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Presentation given on January 30, 2007 detailing some early issues being faced by an AHRC-funded project

Presentation given on January 30, 2007 detailing some early issues being faced by an AHRC-funded project

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Tags, Networks, Narrative Tags, Networks, Narrative Presentation Transcript

  • Tags, Networks, Narrative Explorations in Folksonomy Sue Thomas and Bruce Mason IOCT, De Montfort University 30 th January 2007
  • AHRC Speculative Research Grant
    • Interdisciplinary applications of experimental social software to the study of narrative in digital contexts
    • Aka TAGS NETWORKS NARRATIVE
    • Oct 07 – Sept 08
    • Principle Investigator: Prof Sue Thomas
    • Co-Investigator: Simon Mills
    • Postdoctoral Researcher: Bruce Mason
    • Joint Project between the IOCT /
    • Production & Research in Transliteracy group (PART), Faculty of Humanities
  • Research Questions
    • What kinds of collaborative social network tools are available for the gathering and classification of information?
    • Which researchers are making online narratives the focus of study, and how are those projects categorised by discipline?
    • How can these researchers make effective use of social network tools to share knowledge and develop interdisciplinary collaborations?
  • Aims
    • Evaluate the potential of new tools for the sharing and classifying of knowledge, and identify the accompanying opportunities and threats.
    • Obtain an overview of current research into narratives in a digital context.
    • Disseminate findings
    • Identify topics for further investigation.
  • Objectives
    • Produce a survey of recent collaborative social network tools.
    • Create a database of researchers working with narratives in a digital context and identify a group to test tools used during the project.
    • Set up and evaluate a series of social software tools.
    • Conduct a seminar presenting project findings and initiating discussion.
    • Generate a revised set of research questions to inform further investigation.
  • Tags according to Google image search
  • Tags according to web 2.0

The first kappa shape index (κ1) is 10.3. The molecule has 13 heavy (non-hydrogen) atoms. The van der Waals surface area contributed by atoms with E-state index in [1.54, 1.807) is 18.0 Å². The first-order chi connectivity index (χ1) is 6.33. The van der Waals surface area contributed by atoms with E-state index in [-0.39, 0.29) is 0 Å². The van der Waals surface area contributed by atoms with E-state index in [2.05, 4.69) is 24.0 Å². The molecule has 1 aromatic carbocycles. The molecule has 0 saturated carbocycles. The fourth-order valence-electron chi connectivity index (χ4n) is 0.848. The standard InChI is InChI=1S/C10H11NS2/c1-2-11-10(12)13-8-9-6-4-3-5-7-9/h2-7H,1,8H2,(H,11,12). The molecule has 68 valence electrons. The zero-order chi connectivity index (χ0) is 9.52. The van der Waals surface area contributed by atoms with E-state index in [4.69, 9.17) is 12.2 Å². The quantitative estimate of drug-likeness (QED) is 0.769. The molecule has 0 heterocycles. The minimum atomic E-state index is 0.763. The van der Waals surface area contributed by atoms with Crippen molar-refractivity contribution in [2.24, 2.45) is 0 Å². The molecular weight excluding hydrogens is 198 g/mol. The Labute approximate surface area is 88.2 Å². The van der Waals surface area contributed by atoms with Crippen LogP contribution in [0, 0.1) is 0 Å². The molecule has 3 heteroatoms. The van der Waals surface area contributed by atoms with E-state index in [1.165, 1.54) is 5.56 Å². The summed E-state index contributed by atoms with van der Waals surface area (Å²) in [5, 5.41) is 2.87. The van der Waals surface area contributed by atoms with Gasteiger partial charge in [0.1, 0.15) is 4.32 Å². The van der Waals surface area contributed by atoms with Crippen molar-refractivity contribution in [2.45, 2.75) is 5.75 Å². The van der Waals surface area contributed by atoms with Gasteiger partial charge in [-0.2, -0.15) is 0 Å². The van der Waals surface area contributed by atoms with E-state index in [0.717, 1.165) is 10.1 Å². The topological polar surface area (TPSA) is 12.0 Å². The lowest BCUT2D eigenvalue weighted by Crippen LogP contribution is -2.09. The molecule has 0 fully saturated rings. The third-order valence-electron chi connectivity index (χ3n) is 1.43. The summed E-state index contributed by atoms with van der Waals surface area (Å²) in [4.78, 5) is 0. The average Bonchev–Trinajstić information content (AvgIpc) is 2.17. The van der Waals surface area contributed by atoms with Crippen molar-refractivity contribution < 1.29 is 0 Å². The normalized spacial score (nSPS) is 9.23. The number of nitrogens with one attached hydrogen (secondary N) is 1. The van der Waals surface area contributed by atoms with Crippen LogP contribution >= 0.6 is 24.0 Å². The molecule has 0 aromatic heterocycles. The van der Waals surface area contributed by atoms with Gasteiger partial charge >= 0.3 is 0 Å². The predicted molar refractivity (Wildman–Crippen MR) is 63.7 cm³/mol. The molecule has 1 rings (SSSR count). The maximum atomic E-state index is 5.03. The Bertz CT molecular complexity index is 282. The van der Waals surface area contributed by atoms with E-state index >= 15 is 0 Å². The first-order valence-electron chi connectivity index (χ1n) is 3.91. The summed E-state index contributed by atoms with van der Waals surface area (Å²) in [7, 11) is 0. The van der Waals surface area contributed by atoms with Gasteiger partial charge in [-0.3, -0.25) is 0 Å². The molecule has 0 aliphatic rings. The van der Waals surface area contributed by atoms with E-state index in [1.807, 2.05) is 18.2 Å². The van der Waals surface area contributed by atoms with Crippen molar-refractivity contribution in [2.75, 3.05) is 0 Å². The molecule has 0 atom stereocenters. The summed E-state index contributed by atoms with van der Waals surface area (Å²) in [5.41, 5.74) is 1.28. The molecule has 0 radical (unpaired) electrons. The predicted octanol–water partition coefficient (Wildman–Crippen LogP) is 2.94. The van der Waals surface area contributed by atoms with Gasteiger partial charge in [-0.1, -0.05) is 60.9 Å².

• A tag is a keyword associated with a piece of information.
    • User generated
    • No formal structure
    • Tagging:
      • Tagger + tag + resource
    • Almost anything can be tagged.
  • For example
  • Tagging webpages
    • Aka social bookmarking
    • Del.icio.us – the big boss of social bookmarking
      • Store your own bookmarks remotely.
      • Tag your bookmarks to organise them.
      • Search others’ bookmarks.
  • Delicious
  • Tag clouds
    • Visualisation tool
      • Font size and weight indicates frequency of tags for a particular set of tagged resources.
    • Can be applied to a single item or set of items.
  • Flickr’s most popular tags
  •  
  • What can you tell from these? Another example And another one
  • Web 2.0
    • Tim O’Reilly’s definition
      • “ Web 2.0 is the business revolution in the computer industry caused by the move to the internet as platform, and an attempt to understand the rules for success on that new platform. Chief among those rules is this: Build applications that harness network effects to get better the more people use them.”
    • Tim Berners-Lee’s definition
      • “ Nobody even knows what it means.”
    • Top 20 Web 2.0 sites according to Alexa
  • Folksonomy
    • Neologism coined by Thomas Vander wal
      • Portmanteau of “folk” (us) and “taxonomy” (knowledge representation).
      • Tags let the “folk” categorise the world around them as we want to without having to conform to preset terms, structures and so on.
      • Lack of structure means that it is not always obvious whether one person’s fish is another’s poisson.
  • Most popular tags on del.icio.us What are delicious users interested in?
  • Deeper into folksonomy
    • Requires
      • A large universe of user/creators
      • A feedback mechanism
    • Broad folksonomy
      • Many people tagging the same entity (del.icio.us)
    • Narrow folksonomy
      • Few people tagging the same entity (flickr)
  • Even deeper
    • Broad folksonomy tends to generate a “power law” distribution of tags.
      • i.e. maybe 10% of tags are used for 90% of all instances of tagging.
      • A broad folksonomy can, therefore, give a sense of “aboutness”.
      • Folksonomy is not just a categorisation method; it is a cultural dialogue.